Click here for complete paper.
One thing we did in our experiment was to ask a number of user satisfaction questions as a followup. An important question in this batch was: "Are you confident that the machine correctly recorded your vote?" The majority of voters were very confident. Curiously, this confidence did not go down much when we rigged the machine to flip the votes for McCain and Obama.
Why? First, note that half the voters did not notice this switch (emphasis added). People felt strongly about their presidential preference, but people, in general, are not very good at proofreading. The summary screen that comes up at the end of the voting session clearly showed McCain for the Obama voters and visa versa, yet they did not notice.
Among people who did notice, the usual reaction was "Huh?" and then they went back to fix the problem. In general, people assume that the machine is right and assume that it was their error, not the machine's dishonesty. Only a small fraction of our voters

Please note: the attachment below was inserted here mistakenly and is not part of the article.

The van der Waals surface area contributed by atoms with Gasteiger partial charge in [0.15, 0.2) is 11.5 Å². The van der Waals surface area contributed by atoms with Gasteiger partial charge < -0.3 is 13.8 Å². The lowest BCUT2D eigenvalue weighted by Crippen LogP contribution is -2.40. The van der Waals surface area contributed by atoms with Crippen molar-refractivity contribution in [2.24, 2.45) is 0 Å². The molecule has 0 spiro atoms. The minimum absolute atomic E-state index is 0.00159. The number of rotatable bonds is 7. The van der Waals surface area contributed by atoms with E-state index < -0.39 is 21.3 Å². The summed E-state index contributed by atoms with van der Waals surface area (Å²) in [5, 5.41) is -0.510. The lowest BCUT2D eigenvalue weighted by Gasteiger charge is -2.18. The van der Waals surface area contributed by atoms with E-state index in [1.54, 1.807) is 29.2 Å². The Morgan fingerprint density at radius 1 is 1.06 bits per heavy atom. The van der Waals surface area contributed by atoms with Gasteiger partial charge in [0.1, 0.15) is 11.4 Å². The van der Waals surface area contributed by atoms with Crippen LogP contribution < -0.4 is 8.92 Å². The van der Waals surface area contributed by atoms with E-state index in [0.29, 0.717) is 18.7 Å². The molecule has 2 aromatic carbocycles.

(or more properly, experimental subjects) commented on the fact that we'd flipped their votes.
This has important consequences for the real world. Most people do not complain when there is a problem. They assume that it was their mistake and go back and fix it. I assume that things would be different if the machine did not let them fix the vote flip, but if the machine lets them fix it, the fact that some voters are complaining suggests that there may be far more voters who notice the problem and are silent, and that even more voters may have had their votes flipped but didn't notice the problem.